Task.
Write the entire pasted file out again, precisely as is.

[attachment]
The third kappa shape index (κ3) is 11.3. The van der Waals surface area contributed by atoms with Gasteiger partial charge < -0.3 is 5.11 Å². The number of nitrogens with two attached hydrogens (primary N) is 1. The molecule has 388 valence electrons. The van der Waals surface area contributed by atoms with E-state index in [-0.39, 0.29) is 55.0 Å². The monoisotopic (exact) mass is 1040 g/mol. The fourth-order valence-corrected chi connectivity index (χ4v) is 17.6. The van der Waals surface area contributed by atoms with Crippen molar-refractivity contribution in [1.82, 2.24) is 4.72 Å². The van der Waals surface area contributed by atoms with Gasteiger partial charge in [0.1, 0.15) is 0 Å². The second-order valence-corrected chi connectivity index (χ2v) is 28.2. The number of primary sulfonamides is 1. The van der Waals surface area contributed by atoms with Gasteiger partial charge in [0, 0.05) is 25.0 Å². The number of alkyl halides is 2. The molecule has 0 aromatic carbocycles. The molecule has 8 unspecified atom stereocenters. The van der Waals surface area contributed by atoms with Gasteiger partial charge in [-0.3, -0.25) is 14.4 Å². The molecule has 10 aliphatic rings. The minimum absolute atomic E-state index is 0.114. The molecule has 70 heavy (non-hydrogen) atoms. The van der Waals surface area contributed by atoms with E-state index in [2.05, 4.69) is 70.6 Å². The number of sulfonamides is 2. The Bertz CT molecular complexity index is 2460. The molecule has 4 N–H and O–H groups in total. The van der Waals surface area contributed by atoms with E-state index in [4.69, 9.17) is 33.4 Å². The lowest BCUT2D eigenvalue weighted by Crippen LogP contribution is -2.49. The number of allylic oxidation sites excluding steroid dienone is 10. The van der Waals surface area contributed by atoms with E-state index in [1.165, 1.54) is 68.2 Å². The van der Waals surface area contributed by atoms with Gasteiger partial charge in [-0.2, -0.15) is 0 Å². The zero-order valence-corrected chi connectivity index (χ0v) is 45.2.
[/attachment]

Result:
The third kappa shape index (κ3) is 11.3. The van der Waals surface area contributed by atoms with Gasteiger partial charge < -0.3 is 5.11 Å². The number of nitrogens with two attached hydrogens (primary N) is 1. The molecule has 388 valence electrons. The van der Waals surface area contributed by atoms with E-state index in [-0.39, 0.29) is 55.0 Å². The monoisotopic (exact) mass is 1040 g/mol. The fourth-order valence-corrected chi connectivity index (χ4v) is 17.6. The van der Waals surface area contributed by atoms with Crippen molar-refractivity contribution in [1.82, 2.24) is 4.72 Å². The van der Waals surface area contributed by atoms with Gasteiger partial charge in [0.1, 0.15) is 0 Å². The second-order valence-corrected chi connectivity index (χ2v) is 28.2. The number of primary sulfonamides is 1. The van der Waals surface area contributed by atoms with Gasteiger partial charge in [0, 0.05) is 25.0 Å². The number of alkyl halides is 2. The molecule has 0 aromatic carbocycles. The molecule has 8 unspecified atom stereocenters. The van der Waals surface area contributed by atoms with Gasteiger partial charge in [-0.3, -0.25) is 14.4 Å². The molecule has 10 aliphatic rings. The minimum absolute atomic E-state index is 0.114. The molecule has 70 heavy (non-hydrogen) atoms. The van der Waals surface area contributed by atoms with E-state index in [2.05, 4.69) is 70.6 Å². The number of sulfonamides is 2. The Bertz CT molecular complexity index is 2460. The molecule has 4 N–H and O–H groups in total. The van der Waals surface area contributed by atoms with E-state index in [4.69, 9.17) is 33.4 Å². The lowest BCUT2D eigenvalue weighted by Crippen LogP contribution is -2.49. The number of allylic oxidation sites excluding steroid dienone is 10. The van der Waals surface area contributed by atoms with E-state index in [1.165, 1.54) is 68.2 Å². The van der Waals surface area contributed by atoms with Gasteiger partial charge in [-0.2, -0.15) is 0 Å². The zero-order valence-corrected chi connectivity index (χ0v) is 45.2.